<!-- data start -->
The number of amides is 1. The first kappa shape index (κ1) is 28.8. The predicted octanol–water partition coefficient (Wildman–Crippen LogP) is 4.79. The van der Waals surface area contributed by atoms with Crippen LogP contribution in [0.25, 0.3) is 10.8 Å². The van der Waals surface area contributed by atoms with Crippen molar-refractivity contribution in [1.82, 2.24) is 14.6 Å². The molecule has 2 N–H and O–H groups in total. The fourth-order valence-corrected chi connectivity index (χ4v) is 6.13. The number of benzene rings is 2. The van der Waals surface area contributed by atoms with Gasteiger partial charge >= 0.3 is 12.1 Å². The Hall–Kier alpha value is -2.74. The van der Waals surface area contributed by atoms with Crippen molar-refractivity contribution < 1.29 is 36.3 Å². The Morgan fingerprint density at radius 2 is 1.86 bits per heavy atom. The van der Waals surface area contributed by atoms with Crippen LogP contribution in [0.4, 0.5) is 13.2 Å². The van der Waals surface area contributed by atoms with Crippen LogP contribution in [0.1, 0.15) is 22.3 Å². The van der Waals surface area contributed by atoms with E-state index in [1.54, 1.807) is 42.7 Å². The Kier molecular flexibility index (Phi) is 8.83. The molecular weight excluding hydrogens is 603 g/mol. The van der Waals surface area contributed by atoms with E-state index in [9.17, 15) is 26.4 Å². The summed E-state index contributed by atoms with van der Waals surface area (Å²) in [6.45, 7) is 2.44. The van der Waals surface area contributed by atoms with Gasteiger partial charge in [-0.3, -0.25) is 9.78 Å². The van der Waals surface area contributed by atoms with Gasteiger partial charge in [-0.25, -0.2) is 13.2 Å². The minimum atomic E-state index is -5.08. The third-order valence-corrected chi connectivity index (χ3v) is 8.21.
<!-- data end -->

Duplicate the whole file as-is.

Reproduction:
The number of amides is 1. The first kappa shape index (κ1) is 28.8. The predicted octanol–water partition coefficient (Wildman–Crippen LogP) is 4.79. The van der Waals surface area contributed by atoms with Crippen LogP contribution in [0.25, 0.3) is 10.8 Å². The van der Waals surface area contributed by atoms with Crippen molar-refractivity contribution in [1.82, 2.24) is 14.6 Å². The molecule has 2 N–H and O–H groups in total. The fourth-order valence-corrected chi connectivity index (χ4v) is 6.13. The number of benzene rings is 2. The van der Waals surface area contributed by atoms with Gasteiger partial charge >= 0.3 is 12.1 Å². The Hall–Kier alpha value is -2.74. The van der Waals surface area contributed by atoms with Crippen molar-refractivity contribution < 1.29 is 36.3 Å². The Morgan fingerprint density at radius 2 is 1.86 bits per heavy atom. The van der Waals surface area contributed by atoms with Crippen LogP contribution in [0.4, 0.5) is 13.2 Å². The van der Waals surface area contributed by atoms with Crippen LogP contribution in [0.1, 0.15) is 22.3 Å². The van der Waals surface area contributed by atoms with E-state index in [1.54, 1.807) is 42.7 Å². The Kier molecular flexibility index (Phi) is 8.83. The molecular weight excluding hydrogens is 603 g/mol. The van der Waals surface area contributed by atoms with E-state index in [9.17, 15) is 26.4 Å². The summed E-state index contributed by atoms with van der Waals surface area (Å²) in [6.45, 7) is 2.44. The van der Waals surface area contributed by atoms with Gasteiger partial charge in [-0.3, -0.25) is 9.78 Å². The van der Waals surface area contributed by atoms with Gasteiger partial charge in [-0.25, -0.2) is 13.2 Å². The minimum atomic E-state index is -5.08. The third-order valence-corrected chi connectivity index (χ3v) is 8.21.